HIGH DEMAND: Due to very high demand, orders may take up to 5 working days to be dispatched - Click here for our latest update

Open menu Close menu Menu
Open charts menu Close charts menu Charts

Call us: 0121 634 8060, 7 days, 7am - 10pm

Free Insured Delivery

Ounce Gram
Gold £1344.58 £43.229
Silver £17.072 £0.5489

Updated 08:14 29/11/20

£ $

SALE: 3% off everything*Gold Coins SalePrices cut on thousands of products. All orders include free insured delivery.

Shop Gold Coins

Shop Gold Bars

SALE - 3% off everything*

Prices cut on thousands of products. All orders include free insured delivery.

Richard II Coins


Richard II was King of England from 1377, until 1399. The grandson of Edward III, Richard was crowned King at the age of ten. His reign was challenged repeatedly, and he was eventually deposed by his cousin, Henry of Bolingbroke.

War with France was becoming increasingly expensive, and in order to finance the campaign a poll tax had been introduced. The continual taxation eventually led to the Peasants’ Revolt, further straining the economy.

King Richard II coins are fairly rare, thanks to their age. The majority of coins are silver, and are of typical denominations for the period – such as the penny. Gold coins were struck however for larger transactions, such as the Noble.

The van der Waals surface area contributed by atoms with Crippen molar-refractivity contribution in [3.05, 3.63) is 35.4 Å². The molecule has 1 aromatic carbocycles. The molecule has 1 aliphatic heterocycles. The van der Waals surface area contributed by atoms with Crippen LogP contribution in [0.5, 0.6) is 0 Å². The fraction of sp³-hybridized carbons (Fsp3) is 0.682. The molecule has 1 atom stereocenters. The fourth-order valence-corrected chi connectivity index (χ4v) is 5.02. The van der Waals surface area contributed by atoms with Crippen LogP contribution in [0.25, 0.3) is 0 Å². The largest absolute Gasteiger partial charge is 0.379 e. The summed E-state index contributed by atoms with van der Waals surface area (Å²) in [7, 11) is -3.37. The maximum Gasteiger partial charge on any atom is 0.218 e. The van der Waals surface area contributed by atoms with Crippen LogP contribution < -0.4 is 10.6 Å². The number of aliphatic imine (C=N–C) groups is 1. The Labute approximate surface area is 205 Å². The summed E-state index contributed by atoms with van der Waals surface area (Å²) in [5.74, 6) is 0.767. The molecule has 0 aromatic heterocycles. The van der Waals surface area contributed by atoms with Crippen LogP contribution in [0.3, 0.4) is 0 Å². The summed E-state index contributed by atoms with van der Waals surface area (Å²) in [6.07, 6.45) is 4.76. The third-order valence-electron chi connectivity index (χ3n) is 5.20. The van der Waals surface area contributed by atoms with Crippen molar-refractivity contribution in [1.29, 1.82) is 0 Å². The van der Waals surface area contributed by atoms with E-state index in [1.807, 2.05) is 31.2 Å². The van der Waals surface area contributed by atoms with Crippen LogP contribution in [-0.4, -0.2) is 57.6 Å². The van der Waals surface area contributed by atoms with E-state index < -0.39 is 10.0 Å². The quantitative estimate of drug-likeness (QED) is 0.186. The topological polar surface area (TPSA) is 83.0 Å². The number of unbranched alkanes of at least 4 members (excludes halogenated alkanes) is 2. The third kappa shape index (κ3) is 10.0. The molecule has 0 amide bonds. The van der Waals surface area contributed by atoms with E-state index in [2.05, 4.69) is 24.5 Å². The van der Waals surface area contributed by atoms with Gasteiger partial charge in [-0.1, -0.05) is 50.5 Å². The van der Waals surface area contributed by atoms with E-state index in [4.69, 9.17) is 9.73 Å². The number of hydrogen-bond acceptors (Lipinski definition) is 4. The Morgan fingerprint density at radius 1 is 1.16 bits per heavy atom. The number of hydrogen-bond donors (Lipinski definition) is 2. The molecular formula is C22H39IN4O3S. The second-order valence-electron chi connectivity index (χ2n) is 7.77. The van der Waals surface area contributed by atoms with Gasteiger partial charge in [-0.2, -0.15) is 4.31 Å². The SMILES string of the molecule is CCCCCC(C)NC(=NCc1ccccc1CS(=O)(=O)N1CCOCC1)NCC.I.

Predecessor: Edward III (1327 - 1377) | Successor: Henry IV (1399 - 1413)


1377-99 Richard II Silver Halfpenny - Good Fine

Awaiting Stock

from £84.12

1377-99 Richard II Hammered Silver Halfpenny

Awaiting Stock

from £87.10

1377-99 Richard II Silver Halfpenny

Awaiting Stock

from £125.20

Richard II Gold Quarter Noble - Fine

Awaiting Stock

from £976.70


King Richard II Coins
.

Richard II was born in Bordeaux, which at the time was a principality under the control of the English. His father, Edward the Black Prince, was the son of King Edward III. A distinguished military commander, the Black Prince eventually contracted dysentery and – after six years of illness – died in 1376.

With no other surviving heirs, Richard became the heir apparent, and was crowned in 1377 at the age of ten. His reign faced many challenges; the Peasants’ Revolt in 1381, and the Lords Appellant in 1387.

King Richard II’s authority was still at risk from the House of Lancaster, under the leadership of John of Gaunt, and his son Henry of Bolingbroke. When Gaunt died, Richard blocked Henry from inheriting his father’s lands. The move was too big a gamble, and Henry retaliated by deposing Richard; imprisoning him, and taking the crown for himself as Henry IV.

Richard eventually died while in prison; this was generally accepted to be caused by starvation, although there is disagreement over whether this was forced, or the result of depression at his new situation.

Information Pack

Find out more about us with an information pack sent direct to you through the post.

Start typing a postcode or address to search.

Newsletter

Sign up for our latest news, insights, updates and offers.